OPINION Imam Haron Inquest – Where is the solidarity?


Cassiem Khan writes

Thirty thousand people joined the janaza of Imam Abdullah Haron on 29 September, 1969. This funeral procession grew to become an 8km long protest march to bury the first religious leader killed by the apartheid government whilst in detention. On Thursday 10 November 2022, the 4th day of the inquest into the killing of Imam Haron, and excluding the media and a few family members, at no point in the day did I count even 30 people to support the family in court.

Fifty-three years ago, the apartheid regime completely controlled the media, yet 30 000 people from all walks of life attended the funeral procession on a working Monday. The apartheid government had a censorship board and, in an organised and consistent way, banned literature and stopped the spread of information, yet the people attended the funeral.

Today the airwaves are open, and the Muslim community own and control radio and television stations. But more astonishing is that South Africa has 25 million smartphone users with access to various social media applications to stay informed and in contact. I was informed that there is a Cape Town-based social media application chat group with 200 Muslim religious leaders as subscribers. Thus far, only seven Muslim leaders have appeared at the inquest. Has Imam Haron been forgotten?

Some comments on the local Muslim radio stations indicate that people are somehow engaged with the inquest but are not present. Understandably people from other parts of the country and the world want to follow proceedings online. Is this how solidarity is expressed with a few convoluted and, at times, callous statements online and on air?

The National Prosecuting Authority’s team deliberately asked the High Court administration for the biggest courtroom because they expected the Muslim community to be present in large numbers.

A gentleman with City of Cape Town labourer overalls silently slipped into the courtroom on the third day and attentively listened to the testimony of forensic pathologist Dr Itumeleng Molefe. This older man did not seek out any public figure to greet, share a fake smile or look for a photo opportunity to publish on his Instagram or Facebook account. He came to hear, to learn and express his solidarity by being at the court. He came from work, so the excuse of being occupied runs thin. This is all that is required. To the few political and religious leaders that came, your interest and concern are noted and appreciated.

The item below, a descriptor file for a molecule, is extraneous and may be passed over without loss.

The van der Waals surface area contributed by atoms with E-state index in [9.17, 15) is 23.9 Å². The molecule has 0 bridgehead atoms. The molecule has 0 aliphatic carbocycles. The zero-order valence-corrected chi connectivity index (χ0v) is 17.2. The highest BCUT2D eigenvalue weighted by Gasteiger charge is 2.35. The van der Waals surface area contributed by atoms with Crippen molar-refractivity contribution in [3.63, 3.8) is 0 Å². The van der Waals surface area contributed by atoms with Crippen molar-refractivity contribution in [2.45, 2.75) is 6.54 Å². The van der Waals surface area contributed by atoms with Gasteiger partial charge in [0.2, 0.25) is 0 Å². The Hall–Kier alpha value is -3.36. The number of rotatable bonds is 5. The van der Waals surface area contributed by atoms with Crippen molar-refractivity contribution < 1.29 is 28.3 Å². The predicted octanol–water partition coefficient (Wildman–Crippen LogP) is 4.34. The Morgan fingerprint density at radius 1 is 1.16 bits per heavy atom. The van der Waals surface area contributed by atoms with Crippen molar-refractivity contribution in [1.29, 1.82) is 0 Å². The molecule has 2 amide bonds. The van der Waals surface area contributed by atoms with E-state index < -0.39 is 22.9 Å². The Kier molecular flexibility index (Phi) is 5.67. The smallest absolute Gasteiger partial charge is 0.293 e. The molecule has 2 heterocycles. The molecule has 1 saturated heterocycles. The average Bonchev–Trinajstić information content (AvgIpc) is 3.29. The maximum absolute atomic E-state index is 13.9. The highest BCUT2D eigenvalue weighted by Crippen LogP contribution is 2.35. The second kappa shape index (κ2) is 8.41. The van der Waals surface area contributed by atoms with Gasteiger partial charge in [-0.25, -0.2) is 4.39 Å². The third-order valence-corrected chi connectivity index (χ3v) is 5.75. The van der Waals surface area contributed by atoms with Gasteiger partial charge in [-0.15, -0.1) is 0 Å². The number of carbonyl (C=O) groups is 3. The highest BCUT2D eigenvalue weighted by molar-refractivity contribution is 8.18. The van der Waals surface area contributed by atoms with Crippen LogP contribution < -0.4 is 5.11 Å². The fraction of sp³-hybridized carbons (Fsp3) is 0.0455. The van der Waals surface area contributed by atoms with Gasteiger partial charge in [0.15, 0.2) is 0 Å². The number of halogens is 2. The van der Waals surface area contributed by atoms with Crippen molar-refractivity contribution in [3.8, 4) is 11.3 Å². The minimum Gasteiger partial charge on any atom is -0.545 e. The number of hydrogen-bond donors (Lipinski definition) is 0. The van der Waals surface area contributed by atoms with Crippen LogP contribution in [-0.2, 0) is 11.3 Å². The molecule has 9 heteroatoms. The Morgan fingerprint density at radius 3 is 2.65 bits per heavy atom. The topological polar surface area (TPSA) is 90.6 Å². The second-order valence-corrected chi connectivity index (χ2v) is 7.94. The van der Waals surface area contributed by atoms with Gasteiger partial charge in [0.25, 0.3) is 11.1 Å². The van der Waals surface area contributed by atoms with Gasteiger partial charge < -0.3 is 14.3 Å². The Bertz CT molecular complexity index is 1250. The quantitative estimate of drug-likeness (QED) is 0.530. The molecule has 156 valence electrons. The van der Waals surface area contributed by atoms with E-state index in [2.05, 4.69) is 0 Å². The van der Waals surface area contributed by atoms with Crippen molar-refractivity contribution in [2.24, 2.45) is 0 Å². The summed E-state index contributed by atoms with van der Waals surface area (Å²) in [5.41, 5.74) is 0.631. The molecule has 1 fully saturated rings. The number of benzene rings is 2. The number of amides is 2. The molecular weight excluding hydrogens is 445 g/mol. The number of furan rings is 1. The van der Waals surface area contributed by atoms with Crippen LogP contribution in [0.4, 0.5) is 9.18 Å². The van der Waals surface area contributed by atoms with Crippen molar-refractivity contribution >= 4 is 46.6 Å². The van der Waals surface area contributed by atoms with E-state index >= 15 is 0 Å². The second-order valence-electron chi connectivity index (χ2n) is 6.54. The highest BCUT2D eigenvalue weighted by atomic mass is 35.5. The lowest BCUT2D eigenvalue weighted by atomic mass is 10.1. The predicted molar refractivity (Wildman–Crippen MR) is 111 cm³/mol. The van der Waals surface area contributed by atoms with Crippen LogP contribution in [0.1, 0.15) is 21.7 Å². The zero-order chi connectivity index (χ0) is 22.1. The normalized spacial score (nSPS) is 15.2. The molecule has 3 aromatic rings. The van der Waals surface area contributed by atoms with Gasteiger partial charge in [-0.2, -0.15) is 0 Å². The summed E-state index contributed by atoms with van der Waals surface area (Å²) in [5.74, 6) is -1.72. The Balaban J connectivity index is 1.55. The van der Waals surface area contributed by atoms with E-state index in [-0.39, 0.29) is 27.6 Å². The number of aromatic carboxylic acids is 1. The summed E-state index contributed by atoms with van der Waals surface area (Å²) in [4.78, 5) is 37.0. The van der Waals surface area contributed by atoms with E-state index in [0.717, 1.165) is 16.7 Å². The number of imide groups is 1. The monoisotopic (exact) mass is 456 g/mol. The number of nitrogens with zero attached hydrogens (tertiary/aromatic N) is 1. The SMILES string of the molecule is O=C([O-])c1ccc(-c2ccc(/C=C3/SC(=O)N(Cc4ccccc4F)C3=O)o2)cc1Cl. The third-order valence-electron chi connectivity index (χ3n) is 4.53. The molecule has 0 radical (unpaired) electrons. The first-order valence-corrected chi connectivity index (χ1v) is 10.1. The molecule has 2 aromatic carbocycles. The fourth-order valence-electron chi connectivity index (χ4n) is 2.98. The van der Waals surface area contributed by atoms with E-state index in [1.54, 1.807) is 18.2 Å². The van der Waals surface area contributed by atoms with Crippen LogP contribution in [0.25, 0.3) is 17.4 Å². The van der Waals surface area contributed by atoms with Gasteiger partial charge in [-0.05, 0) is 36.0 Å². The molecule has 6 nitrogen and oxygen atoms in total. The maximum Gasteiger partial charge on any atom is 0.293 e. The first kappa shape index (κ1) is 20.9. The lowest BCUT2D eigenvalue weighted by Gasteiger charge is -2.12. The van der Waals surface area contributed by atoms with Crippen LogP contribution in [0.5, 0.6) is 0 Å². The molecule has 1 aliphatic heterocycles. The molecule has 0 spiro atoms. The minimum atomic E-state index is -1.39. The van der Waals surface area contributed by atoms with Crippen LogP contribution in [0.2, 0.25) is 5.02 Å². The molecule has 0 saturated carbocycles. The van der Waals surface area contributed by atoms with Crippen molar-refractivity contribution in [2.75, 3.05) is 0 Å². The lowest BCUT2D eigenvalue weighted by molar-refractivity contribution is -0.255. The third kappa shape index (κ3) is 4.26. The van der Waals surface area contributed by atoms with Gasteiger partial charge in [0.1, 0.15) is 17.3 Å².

Solidarity is expressed, by your actions, by being present in the moment and not after the fact. Much of the vitriol on air has been directed at the religious leaders for not standing by Imam Haron. This view may have merit, but condemning the few that express their solidarity for the “sins” of their predecessors can surely not be acceptable. This criticism does not suffice for your non-participation and attendance, either.

The struggle to establish social justice cannot be done by being a keyboard warrior. It’s most effective by your physical presence.

The inquest is a judicial inquiry to ascertain the facts relating to an unnatural death. In non-judicial language, it is about ascertaining the truth and ensuring that the truth prevails in the record books for posterity. This is what makes the inquest a historic event worthwhile to attend.

Shamiela Haron-Shamis, eldest daughter of Imam Abdullah Haron

Today, we enjoy freedoms that were denied to us during apartheid. The cost of these freedoms of association of the media of religion did not come without sacrifice. Imam Haron, the court heard, was prepared to sacrifice his life. This he communicated in letters to his family and friends, which he smuggled out of prison. We also heard of the last time his son, Mohamed Haron listened to his father’s voice.

Both his eldest daughter Shamiela and Muhammed, cried several times during their testimony as they recalled the day of Imam Haron’s arrest, the 123 days of his incarceration and the day his battered and bruised body was returned to their home. They told Judge Daniel Thulare of their pain, shock, and sadness when they listened to the testimonies of the aeronautic specialist, the investigating officer and the forensic pathologist over the last few days. The few that attended the inquest hugged, patted, and embraced Shamiela and Muhammed after their testimonies. The presence was felt and appreciated.

The interrogators, and it will not be premature to say, the murderers of Imam Haron sought to remove him from his children, his beloved wife Galiema, his extended family and the community he served with love, care, and dedication.


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